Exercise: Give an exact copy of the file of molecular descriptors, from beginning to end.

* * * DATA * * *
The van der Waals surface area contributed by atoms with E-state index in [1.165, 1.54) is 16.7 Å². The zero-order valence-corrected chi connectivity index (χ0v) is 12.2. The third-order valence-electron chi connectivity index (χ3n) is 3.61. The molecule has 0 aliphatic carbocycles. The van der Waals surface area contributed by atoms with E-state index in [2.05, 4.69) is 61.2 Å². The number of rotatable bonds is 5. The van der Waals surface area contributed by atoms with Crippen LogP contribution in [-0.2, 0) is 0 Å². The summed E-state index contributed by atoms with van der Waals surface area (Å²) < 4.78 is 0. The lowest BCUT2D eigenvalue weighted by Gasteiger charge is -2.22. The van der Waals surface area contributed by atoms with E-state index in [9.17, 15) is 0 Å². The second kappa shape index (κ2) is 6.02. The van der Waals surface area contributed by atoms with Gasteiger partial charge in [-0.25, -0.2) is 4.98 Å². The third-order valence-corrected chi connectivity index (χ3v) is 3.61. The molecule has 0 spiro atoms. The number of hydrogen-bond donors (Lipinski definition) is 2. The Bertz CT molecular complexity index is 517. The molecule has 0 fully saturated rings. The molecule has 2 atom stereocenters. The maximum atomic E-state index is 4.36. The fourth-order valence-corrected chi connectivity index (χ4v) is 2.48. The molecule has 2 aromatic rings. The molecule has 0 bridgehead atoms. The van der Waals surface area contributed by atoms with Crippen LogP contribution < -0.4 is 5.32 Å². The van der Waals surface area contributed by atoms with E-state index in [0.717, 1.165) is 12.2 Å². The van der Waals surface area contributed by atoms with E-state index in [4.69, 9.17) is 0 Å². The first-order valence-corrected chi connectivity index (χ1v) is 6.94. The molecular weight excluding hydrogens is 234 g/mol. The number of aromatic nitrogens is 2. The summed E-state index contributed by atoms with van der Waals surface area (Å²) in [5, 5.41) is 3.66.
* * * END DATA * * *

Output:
The van der Waals surface area contributed by atoms with E-state index in [1.165, 1.54) is 16.7 Å². The zero-order valence-corrected chi connectivity index (χ0v) is 12.2. The third-order valence-electron chi connectivity index (χ3n) is 3.61. The molecule has 0 aliphatic carbocycles. The van der Waals surface area contributed by atoms with E-state index in [2.05, 4.69) is 61.2 Å². The number of rotatable bonds is 5. The van der Waals surface area contributed by atoms with Crippen LogP contribution in [-0.2, 0) is 0 Å². The summed E-state index contributed by atoms with van der Waals surface area (Å²) < 4.78 is 0. The lowest BCUT2D eigenvalue weighted by Gasteiger charge is -2.22. The van der Waals surface area contributed by atoms with E-state index in [9.17, 15) is 0 Å². The second kappa shape index (κ2) is 6.02. The van der Waals surface area contributed by atoms with Gasteiger partial charge in [-0.25, -0.2) is 4.98 Å². The third-order valence-corrected chi connectivity index (χ3v) is 3.61. The molecule has 0 spiro atoms. The number of hydrogen-bond donors (Lipinski definition) is 2. The Bertz CT molecular complexity index is 517. The molecule has 0 fully saturated rings. The molecule has 2 atom stereocenters. The maximum atomic E-state index is 4.36. The fourth-order valence-corrected chi connectivity index (χ4v) is 2.48. The molecule has 2 aromatic rings. The molecule has 0 bridgehead atoms. The van der Waals surface area contributed by atoms with Crippen LogP contribution < -0.4 is 5.32 Å². The van der Waals surface area contributed by atoms with E-state index in [0.717, 1.165) is 12.2 Å². The van der Waals surface area contributed by atoms with E-state index in [4.69, 9.17) is 0 Å². The first-order valence-corrected chi connectivity index (χ1v) is 6.94. The molecular weight excluding hydrogens is 234 g/mol. The number of aromatic nitrogens is 2. The summed E-state index contributed by atoms with van der Waals surface area (Å²) in [5, 5.41) is 3.66.